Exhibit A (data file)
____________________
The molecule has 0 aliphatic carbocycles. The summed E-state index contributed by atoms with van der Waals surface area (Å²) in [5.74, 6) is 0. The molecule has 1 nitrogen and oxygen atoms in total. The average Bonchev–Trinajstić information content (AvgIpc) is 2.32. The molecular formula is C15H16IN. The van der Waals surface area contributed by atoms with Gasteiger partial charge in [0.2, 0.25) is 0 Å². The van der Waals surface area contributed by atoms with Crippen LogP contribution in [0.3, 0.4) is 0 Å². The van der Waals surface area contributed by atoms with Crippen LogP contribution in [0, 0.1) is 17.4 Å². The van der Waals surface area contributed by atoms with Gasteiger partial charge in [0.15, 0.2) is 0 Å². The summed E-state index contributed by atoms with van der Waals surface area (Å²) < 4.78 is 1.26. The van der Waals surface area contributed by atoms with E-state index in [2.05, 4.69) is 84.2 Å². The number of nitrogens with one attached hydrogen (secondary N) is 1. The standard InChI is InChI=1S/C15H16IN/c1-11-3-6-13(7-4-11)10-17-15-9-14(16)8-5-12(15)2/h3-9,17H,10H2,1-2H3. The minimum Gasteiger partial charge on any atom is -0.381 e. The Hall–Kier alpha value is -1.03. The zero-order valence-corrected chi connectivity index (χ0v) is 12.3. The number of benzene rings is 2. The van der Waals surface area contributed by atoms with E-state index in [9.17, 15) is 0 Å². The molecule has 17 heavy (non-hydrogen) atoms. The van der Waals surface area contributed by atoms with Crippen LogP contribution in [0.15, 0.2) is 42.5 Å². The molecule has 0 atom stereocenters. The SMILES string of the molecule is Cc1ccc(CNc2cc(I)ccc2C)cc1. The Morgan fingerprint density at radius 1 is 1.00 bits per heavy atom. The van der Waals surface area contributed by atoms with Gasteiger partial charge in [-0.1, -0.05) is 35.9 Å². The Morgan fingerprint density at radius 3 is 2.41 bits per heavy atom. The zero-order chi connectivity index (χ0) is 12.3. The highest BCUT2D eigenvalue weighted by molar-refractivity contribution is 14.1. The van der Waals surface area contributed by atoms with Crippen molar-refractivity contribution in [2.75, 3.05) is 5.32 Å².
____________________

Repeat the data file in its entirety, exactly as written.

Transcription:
The molecule has 0 aliphatic carbocycles. The summed E-state index contributed by atoms with van der Waals surface area (Å²) in [5.74, 6) is 0. The molecule has 1 nitrogen and oxygen atoms in total. The average Bonchev–Trinajstić information content (AvgIpc) is 2.32. The molecular formula is C15H16IN. The van der Waals surface area contributed by atoms with Gasteiger partial charge in [0.2, 0.25) is 0 Å². The van der Waals surface area contributed by atoms with Crippen LogP contribution in [0.3, 0.4) is 0 Å². The van der Waals surface area contributed by atoms with Crippen LogP contribution in [0, 0.1) is 17.4 Å². The van der Waals surface area contributed by atoms with Gasteiger partial charge in [0.15, 0.2) is 0 Å². The summed E-state index contributed by atoms with van der Waals surface area (Å²) < 4.78 is 1.26. The van der Waals surface area contributed by atoms with E-state index in [2.05, 4.69) is 84.2 Å². The number of nitrogens with one attached hydrogen (secondary N) is 1. The standard InChI is InChI=1S/C15H16IN/c1-11-3-6-13(7-4-11)10-17-15-9-14(16)8-5-12(15)2/h3-9,17H,10H2,1-2H3. The minimum Gasteiger partial charge on any atom is -0.381 e. The Hall–Kier alpha value is -1.03. The zero-order valence-corrected chi connectivity index (χ0v) is 12.3. The number of benzene rings is 2. The van der Waals surface area contributed by atoms with E-state index in [9.17, 15) is 0 Å². The molecule has 17 heavy (non-hydrogen) atoms. The van der Waals surface area contributed by atoms with Crippen LogP contribution in [0.15, 0.2) is 42.5 Å². The molecule has 0 atom stereocenters. The SMILES string of the molecule is Cc1ccc(CNc2cc(I)ccc2C)cc1. The Morgan fingerprint density at radius 1 is 1.00 bits per heavy atom. The van der Waals surface area contributed by atoms with Gasteiger partial charge in [-0.1, -0.05) is 35.9 Å². The Morgan fingerprint density at radius 3 is 2.41 bits per heavy atom. The zero-order chi connectivity index (χ0) is 12.3. The highest BCUT2D eigenvalue weighted by molar-refractivity contribution is 14.1. The van der Waals surface area contributed by atoms with Crippen molar-refractivity contribution in [2.75, 3.05) is 5.32 Å².